A look at The Temperaments of Different Shark Species
The misconceptions and old ideas that lead people to believe sharks are aggressive were due to the misunderstanding of how sharks interact. Sharks are extremely tactile, and often display a behavior called “mouthing” which is how they explore and learn about the world around them. This specific behavior can be seen in many different animal species, on land and in water, such as with puppies who chew and bite to inspect anything new in their environment. Below we will address a few misconceptions about shark temperaments.
Great Whites are highly inquisitive in temperament compared to other shark species, making them likely to use this kind of technique when figuring out something new to their area. This new information has allowed scientists to realize that great whites although solitary in their migrations are not inherently antisocial as it was believed. Great whites bite and mark, not only other animals they come across but also sharks of their own species, often recognizing others they have previously met along their migratory patterns.
Bronze Whaler sharks are similar to Great whites in their curiosity but display this very differently due to bronze whalers being a pack species. They engage with their surroundings as a group, leaving them to be more docile in their interactions than that of great whites, and only tend to become aggressive when their food sources are threatened. This leads to the few attacks being because of people fishing their prey.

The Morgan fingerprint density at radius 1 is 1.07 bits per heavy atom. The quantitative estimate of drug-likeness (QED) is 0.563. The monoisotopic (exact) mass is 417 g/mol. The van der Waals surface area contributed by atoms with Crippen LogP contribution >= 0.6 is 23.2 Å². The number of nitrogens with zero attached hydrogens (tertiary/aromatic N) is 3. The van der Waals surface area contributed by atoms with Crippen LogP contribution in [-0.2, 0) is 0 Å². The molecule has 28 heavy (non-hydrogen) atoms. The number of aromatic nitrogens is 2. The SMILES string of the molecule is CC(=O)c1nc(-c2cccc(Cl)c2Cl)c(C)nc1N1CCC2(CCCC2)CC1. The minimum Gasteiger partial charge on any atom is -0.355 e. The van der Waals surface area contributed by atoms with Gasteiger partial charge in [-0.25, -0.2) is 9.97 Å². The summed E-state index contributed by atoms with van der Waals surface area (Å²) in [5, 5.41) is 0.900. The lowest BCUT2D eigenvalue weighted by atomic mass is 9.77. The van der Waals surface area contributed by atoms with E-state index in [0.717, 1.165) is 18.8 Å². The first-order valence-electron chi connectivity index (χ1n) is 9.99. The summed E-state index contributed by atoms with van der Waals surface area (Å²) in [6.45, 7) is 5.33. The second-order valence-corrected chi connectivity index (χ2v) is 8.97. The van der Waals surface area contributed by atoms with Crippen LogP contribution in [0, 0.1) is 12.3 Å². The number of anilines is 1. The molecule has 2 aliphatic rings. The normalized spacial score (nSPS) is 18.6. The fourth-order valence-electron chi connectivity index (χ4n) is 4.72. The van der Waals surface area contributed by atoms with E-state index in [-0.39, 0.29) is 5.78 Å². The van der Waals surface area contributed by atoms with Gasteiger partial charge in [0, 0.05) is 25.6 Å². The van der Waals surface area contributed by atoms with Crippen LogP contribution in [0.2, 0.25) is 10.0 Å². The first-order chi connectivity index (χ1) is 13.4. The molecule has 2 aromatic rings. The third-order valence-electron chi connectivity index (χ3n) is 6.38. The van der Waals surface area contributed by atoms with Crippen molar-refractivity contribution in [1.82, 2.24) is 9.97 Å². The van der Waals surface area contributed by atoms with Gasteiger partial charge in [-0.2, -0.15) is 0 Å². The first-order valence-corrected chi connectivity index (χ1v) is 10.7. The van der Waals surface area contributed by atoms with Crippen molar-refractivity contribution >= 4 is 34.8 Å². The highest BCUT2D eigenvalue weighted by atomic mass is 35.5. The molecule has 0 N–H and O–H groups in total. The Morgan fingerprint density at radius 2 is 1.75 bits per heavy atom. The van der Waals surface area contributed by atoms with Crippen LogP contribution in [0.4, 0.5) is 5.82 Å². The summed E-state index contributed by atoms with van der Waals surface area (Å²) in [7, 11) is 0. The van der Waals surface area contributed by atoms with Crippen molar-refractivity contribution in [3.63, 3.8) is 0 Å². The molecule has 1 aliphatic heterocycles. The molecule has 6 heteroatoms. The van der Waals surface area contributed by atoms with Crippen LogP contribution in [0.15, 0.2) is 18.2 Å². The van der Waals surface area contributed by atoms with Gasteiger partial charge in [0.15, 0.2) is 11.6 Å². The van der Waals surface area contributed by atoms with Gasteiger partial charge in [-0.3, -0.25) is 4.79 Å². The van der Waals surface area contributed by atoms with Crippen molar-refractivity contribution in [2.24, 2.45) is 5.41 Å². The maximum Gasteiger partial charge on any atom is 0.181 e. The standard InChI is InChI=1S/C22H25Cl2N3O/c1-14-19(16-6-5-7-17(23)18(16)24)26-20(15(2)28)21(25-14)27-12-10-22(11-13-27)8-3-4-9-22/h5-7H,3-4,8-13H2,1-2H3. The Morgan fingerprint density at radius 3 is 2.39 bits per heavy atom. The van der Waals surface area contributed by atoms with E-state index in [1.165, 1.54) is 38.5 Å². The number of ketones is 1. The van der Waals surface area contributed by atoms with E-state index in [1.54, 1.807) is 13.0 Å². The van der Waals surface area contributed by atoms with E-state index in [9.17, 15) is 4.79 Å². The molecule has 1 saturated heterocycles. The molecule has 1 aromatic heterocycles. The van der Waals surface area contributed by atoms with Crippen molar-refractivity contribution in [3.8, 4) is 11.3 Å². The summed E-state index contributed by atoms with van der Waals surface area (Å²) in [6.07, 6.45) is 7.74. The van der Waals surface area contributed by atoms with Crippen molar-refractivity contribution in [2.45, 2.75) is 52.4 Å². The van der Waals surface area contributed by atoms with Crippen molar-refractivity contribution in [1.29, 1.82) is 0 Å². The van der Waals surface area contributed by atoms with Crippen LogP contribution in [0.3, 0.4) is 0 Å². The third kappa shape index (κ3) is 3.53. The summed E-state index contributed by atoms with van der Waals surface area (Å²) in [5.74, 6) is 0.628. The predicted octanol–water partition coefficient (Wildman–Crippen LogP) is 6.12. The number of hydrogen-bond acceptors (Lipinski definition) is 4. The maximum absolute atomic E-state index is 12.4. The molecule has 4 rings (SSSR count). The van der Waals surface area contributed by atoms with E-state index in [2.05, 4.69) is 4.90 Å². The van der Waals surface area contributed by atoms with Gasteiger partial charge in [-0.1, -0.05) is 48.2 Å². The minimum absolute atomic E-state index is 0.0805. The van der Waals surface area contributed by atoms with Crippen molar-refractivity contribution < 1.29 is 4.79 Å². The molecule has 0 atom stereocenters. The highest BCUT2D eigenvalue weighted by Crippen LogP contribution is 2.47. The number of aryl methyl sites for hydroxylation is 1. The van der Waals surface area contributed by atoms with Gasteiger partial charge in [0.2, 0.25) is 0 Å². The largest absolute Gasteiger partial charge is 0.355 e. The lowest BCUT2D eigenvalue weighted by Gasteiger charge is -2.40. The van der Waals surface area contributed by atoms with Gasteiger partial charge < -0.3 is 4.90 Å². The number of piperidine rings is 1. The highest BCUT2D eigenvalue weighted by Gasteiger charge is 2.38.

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Seven gill Cow sharks have a similar docile nature as the Bronze whaler sharks, however, this is because they are not driven by appetite, and are often found cruising while it digests its meal. They are fairly antisocial as a species, rarely hunting in packs and because they are apex predators who need little sustenance, they only really become aggressive when provoked enough.
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Mako sharks have a similar intelligence to that of the great white shark but while being studied have come to be known as much more intimidating. This is due to the species being quick to act, something that helps when catching its prey, but does make it dangerous to interact with. Their ability to critically reason is what sets this species apart from the others and allows them to be so speedy when provoked or around any food.
Blue sharks are one of the more social shark species, often communicating through body language, and forming wolve-like packs during their migration. These sharks, because of their social nature, are often seen to observe others(humans and animals) and with their ability to track frequencies in the water, they tend to investigate new things that come into their environment. Unlike the other shark species above, Blue sharks are very rarely aggressive, even when provoked. And with their amazing swimming skills, tend to sprint away than attack something that isn’t prey.
From Great White to Blue Sharks, each species has its own similar characteristics within each type of shark and recently, with new research done, scientists believe they each have their own individual personalities as well. This amazing new information and revelation helps people understand these beautiful creatures even more which helps to protect them and our lovely ocean’s ecosystem.